9. A magnetic resonance method according to claim 8, characterized in that the second acquisition is carried out at the same region as for keyhole acquisition.
10. A magnetic resonance method according to claim 1, characterized in that the first acquisition region and the second acquisition region overlap to a predetermined extent.
11. A magnetic resonance method according to claim 4, characterized in that the determinant of the set of equations for every pixel of the resultant image is computed and that the image of the pixel is selected from data of the second region if the determinant exceeds a predetermined threshold value and is otherwise selected from the data of the first region.
12. A magnetic resonance method according to claim 4, characterized in that the resultant image is combined as
I=ƒ(D)*L+(1−ƒ(D))*S
where:
I=the resultant image
D=determinant of the equations for every pixel
ƒ(D)=function that approaches 1 for low values of D and approaches to 0 for high values of D
L=data of the first region
S=data of the second region.
13. A magnetic resonance method according to claim 1, characterized in that the data of the first acquisition method are filtered by multiplying with a tapering function, especially a Riesz-function or the like, before fast Fourier transformation.
14. A magnetic resonance method according to claim 1, characterized in that the sensitivity map is derived from a combination of the root sum of squares of the data from each of the sensors.
15. A magnetic resonance method according to claim 1, characterized in that the sensitivity map is derived from the sum of data of the first acquisition method from each of the sensors.
16. A method according to claim 15, characterized in that the data of each of the sensors are corrected in phase, especially by correction to an average phase zero.
17. A magnetic resonance imaging apparatus for obtaining a fast dynamic image from a plurality of signals, comprising:
an array of multiple sensors for recording signals,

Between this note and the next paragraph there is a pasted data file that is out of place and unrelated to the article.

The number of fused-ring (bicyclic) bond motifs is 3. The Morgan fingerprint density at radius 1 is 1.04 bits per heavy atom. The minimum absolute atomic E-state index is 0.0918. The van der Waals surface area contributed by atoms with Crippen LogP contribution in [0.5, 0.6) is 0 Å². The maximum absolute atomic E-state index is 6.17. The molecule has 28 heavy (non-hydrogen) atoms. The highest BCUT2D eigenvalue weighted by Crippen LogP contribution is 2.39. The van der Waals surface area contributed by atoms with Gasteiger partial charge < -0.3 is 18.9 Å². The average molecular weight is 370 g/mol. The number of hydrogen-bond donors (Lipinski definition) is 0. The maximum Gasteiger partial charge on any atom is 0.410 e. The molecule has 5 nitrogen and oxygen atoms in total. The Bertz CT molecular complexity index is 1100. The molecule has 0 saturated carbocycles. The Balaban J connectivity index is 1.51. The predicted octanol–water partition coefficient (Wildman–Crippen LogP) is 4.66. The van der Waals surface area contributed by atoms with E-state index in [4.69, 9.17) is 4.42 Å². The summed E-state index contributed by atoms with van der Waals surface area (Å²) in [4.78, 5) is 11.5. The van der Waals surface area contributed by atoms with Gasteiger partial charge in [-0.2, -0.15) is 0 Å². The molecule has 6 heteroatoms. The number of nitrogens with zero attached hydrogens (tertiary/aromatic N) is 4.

means for scanning the object along phase encoding trajectories,
control means for skipping part of the phase encoding trajectories,
calculating means for reconstructing an image from signals recorded by sensors of different spatial positions with respect to the object to be imaged in order to obtain a fast dynamic image, characterized in that there are provided:
means for segmenting k-space into regions of different type of acquisition,
means for reconstructing a first partial image in the region of a first acquisition type from data of normal magnetic resonance imaging with a full set of phase encoding steps or from data of fast dynamic imaging with a number of phase encoding steps being with a low reduction factor with respect to the full set thereof
means for reconstructing a second partial image in the region of a second acquisition type from data of fast dynamic imaging with a full reduction factor, and
means for forming a full image of the scanned object from the first and the second partial images.
18. A computer program product stored on a computer usable medium for forming a fast dynamic image by means of the magnetic resonance method, comprising a computer readable program means for causing the computer to control the execution of:
a recording procedure for signals from an array of multiple sensors
a procedure for scanning the object along phase encoding trajectories,
a control procedure for skipping part of the phase encoding trajectories,
a calculation procedure for reconstructing image from signals recorded by sensors of different spatial positions with respect to the object to be imaged in order to obtain a fast dynamic image, characterized in that there are provided:
a procedure for segmenting k-space into regions of different type of acquisition,
a reconstruction procedure for forming a first partial image in the region of a first acquisition type from data of normal magnetic resonance imaging with a full set of phase encoding steps or from data of fast dynamic imaging with a number of phase encoding steps with a low reduction factor with respect to the full set thereof,
a reconstruction procedure for forming a second partial image in the region of a second acquisition type from data of fast dynamic imaging with a full reduction factor, and